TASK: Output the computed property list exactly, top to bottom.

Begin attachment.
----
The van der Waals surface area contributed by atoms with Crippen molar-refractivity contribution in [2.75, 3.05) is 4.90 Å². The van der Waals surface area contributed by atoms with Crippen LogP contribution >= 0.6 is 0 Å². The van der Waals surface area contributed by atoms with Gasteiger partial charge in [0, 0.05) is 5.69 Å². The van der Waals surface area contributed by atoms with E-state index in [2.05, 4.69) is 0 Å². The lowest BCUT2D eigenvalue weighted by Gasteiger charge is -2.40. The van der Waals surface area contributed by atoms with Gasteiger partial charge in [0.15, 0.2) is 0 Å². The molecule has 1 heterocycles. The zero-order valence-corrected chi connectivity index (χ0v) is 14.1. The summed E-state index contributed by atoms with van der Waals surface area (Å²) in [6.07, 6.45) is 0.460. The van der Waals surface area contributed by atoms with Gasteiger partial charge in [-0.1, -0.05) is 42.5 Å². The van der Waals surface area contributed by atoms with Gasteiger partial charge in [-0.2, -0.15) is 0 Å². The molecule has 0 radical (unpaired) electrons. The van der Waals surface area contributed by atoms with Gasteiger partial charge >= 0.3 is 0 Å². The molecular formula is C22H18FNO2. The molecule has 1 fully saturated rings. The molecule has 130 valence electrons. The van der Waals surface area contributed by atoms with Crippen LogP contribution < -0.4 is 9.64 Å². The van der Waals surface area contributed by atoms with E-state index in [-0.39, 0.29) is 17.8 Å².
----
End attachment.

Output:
The van der Waals surface area contributed by atoms with Crippen molar-refractivity contribution in [2.75, 3.05) is 4.90 Å². The van der Waals surface area contributed by atoms with Crippen LogP contribution >= 0.6 is 0 Å². The van der Waals surface area contributed by atoms with Gasteiger partial charge in [0, 0.05) is 5.69 Å². The van der Waals surface area contributed by atoms with E-state index in [2.05, 4.69) is 0 Å². The lowest BCUT2D eigenvalue weighted by Gasteiger charge is -2.40. The van der Waals surface area contributed by atoms with Gasteiger partial charge in [0.15, 0.2) is 0 Å². The molecule has 1 heterocycles. The zero-order valence-corrected chi connectivity index (χ0v) is 14.1. The summed E-state index contributed by atoms with van der Waals surface area (Å²) in [6.07, 6.45) is 0.460. The van der Waals surface area contributed by atoms with Gasteiger partial charge in [-0.1, -0.05) is 42.5 Å². The van der Waals surface area contributed by atoms with Gasteiger partial charge in [-0.2, -0.15) is 0 Å². The molecule has 0 radical (unpaired) electrons. The van der Waals surface area contributed by atoms with Gasteiger partial charge >= 0.3 is 0 Å². The molecular formula is C22H18FNO2. The molecule has 1 fully saturated rings. The molecule has 130 valence electrons. The van der Waals surface area contributed by atoms with Crippen LogP contribution < -0.4 is 9.64 Å². The van der Waals surface area contributed by atoms with E-state index in [-0.39, 0.29) is 17.8 Å².